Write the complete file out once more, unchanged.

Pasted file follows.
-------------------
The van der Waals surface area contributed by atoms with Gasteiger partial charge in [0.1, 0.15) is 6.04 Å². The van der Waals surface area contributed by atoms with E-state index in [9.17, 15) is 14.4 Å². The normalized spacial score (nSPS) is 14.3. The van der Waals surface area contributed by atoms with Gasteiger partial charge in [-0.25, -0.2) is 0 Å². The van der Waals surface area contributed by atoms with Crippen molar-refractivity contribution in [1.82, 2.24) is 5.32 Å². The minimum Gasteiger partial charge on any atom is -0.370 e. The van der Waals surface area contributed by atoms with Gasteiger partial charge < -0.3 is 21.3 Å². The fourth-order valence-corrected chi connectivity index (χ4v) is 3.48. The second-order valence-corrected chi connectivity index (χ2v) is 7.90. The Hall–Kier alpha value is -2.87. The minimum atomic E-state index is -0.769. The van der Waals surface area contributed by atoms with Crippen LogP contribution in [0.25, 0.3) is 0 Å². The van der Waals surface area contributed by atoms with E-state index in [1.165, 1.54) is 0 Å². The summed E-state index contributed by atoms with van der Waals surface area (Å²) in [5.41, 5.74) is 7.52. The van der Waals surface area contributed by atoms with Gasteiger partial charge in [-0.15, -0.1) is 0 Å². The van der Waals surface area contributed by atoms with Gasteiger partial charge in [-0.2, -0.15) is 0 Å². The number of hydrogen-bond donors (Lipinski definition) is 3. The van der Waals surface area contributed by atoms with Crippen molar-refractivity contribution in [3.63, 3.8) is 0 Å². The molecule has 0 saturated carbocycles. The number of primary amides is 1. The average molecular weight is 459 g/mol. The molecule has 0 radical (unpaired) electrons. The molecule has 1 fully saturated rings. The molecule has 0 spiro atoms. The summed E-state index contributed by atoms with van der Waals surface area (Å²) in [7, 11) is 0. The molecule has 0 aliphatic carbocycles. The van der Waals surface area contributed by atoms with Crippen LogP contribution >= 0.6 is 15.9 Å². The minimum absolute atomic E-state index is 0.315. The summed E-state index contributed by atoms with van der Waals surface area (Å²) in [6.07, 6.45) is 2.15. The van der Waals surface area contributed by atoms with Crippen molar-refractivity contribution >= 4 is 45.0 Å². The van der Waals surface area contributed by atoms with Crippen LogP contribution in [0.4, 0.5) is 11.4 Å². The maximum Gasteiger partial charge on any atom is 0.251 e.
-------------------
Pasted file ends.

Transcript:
The van der Waals surface area contributed by atoms with Gasteiger partial charge in [0.1, 0.15) is 6.04 Å². The van der Waals surface area contributed by atoms with E-state index in [9.17, 15) is 14.4 Å². The normalized spacial score (nSPS) is 14.3. The van der Waals surface area contributed by atoms with Gasteiger partial charge in [-0.25, -0.2) is 0 Å². The van der Waals surface area contributed by atoms with Crippen molar-refractivity contribution in [1.82, 2.24) is 5.32 Å². The minimum Gasteiger partial charge on any atom is -0.370 e. The van der Waals surface area contributed by atoms with Gasteiger partial charge < -0.3 is 21.3 Å². The fourth-order valence-corrected chi connectivity index (χ4v) is 3.48. The second-order valence-corrected chi connectivity index (χ2v) is 7.90. The Hall–Kier alpha value is -2.87. The minimum atomic E-state index is -0.769. The van der Waals surface area contributed by atoms with Crippen LogP contribution in [0.25, 0.3) is 0 Å². The van der Waals surface area contributed by atoms with E-state index in [1.165, 1.54) is 0 Å². The summed E-state index contributed by atoms with van der Waals surface area (Å²) in [5.41, 5.74) is 7.52. The van der Waals surface area contributed by atoms with Gasteiger partial charge in [-0.15, -0.1) is 0 Å². The van der Waals surface area contributed by atoms with Gasteiger partial charge in [-0.2, -0.15) is 0 Å². The number of hydrogen-bond donors (Lipinski definition) is 3. The van der Waals surface area contributed by atoms with Crippen molar-refractivity contribution in [3.63, 3.8) is 0 Å². The molecule has 0 saturated carbocycles. The number of primary amides is 1. The average molecular weight is 459 g/mol. The molecule has 0 radical (unpaired) electrons. The molecule has 1 fully saturated rings. The molecule has 0 spiro atoms. The summed E-state index contributed by atoms with van der Waals surface area (Å²) in [7, 11) is 0. The molecule has 0 aliphatic carbocycles. The van der Waals surface area contributed by atoms with Crippen LogP contribution >= 0.6 is 15.9 Å². The minimum absolute atomic E-state index is 0.315. The summed E-state index contributed by atoms with van der Waals surface area (Å²) in [6.07, 6.45) is 2.15. The van der Waals surface area contributed by atoms with Crippen molar-refractivity contribution >= 4 is 45.0 Å². The van der Waals surface area contributed by atoms with Crippen LogP contribution in [0.4, 0.5) is 11.4 Å². The maximum Gasteiger partial charge on any atom is 0.251 e.